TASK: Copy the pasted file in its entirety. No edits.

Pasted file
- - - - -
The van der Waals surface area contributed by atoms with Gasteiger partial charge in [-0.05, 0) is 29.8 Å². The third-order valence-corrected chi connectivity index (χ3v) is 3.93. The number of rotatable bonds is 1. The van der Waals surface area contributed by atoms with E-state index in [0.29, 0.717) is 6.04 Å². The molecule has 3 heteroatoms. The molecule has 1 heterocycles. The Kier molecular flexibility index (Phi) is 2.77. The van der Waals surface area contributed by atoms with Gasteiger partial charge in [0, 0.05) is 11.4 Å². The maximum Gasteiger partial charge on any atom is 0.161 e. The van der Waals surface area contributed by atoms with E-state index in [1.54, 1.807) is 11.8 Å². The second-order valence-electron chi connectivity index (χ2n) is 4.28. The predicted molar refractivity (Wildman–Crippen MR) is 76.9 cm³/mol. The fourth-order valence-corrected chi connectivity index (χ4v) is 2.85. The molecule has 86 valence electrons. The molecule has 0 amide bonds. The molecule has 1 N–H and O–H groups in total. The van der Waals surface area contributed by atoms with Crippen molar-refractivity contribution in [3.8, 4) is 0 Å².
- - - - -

The van der Waals surface area contributed by atoms with Gasteiger partial charge in [-0.05, 0) is 29.8 Å². The third-order valence-corrected chi connectivity index (χ3v) is 3.93. The number of rotatable bonds is 1. The van der Waals surface area contributed by atoms with E-state index in [0.29, 0.717) is 6.04 Å². The molecule has 3 heteroatoms. The molecule has 1 heterocycles. The Kier molecular flexibility index (Phi) is 2.77. The van der Waals surface area contributed by atoms with Gasteiger partial charge in [0, 0.05) is 11.4 Å². The maximum Gasteiger partial charge on any atom is 0.161 e. The van der Waals surface area contributed by atoms with E-state index in [1.54, 1.807) is 11.8 Å². The second-order valence-electron chi connectivity index (χ2n) is 4.28. The predicted molar refractivity (Wildman–Crippen MR) is 76.9 cm³/mol. The fourth-order valence-corrected chi connectivity index (χ4v) is 2.85. The molecule has 86 valence electrons. The molecule has 0 amide bonds. The molecule has 1 N–H and O–H groups in total. The van der Waals surface area contributed by atoms with Crippen molar-refractivity contribution in [3.8, 4) is 0 Å².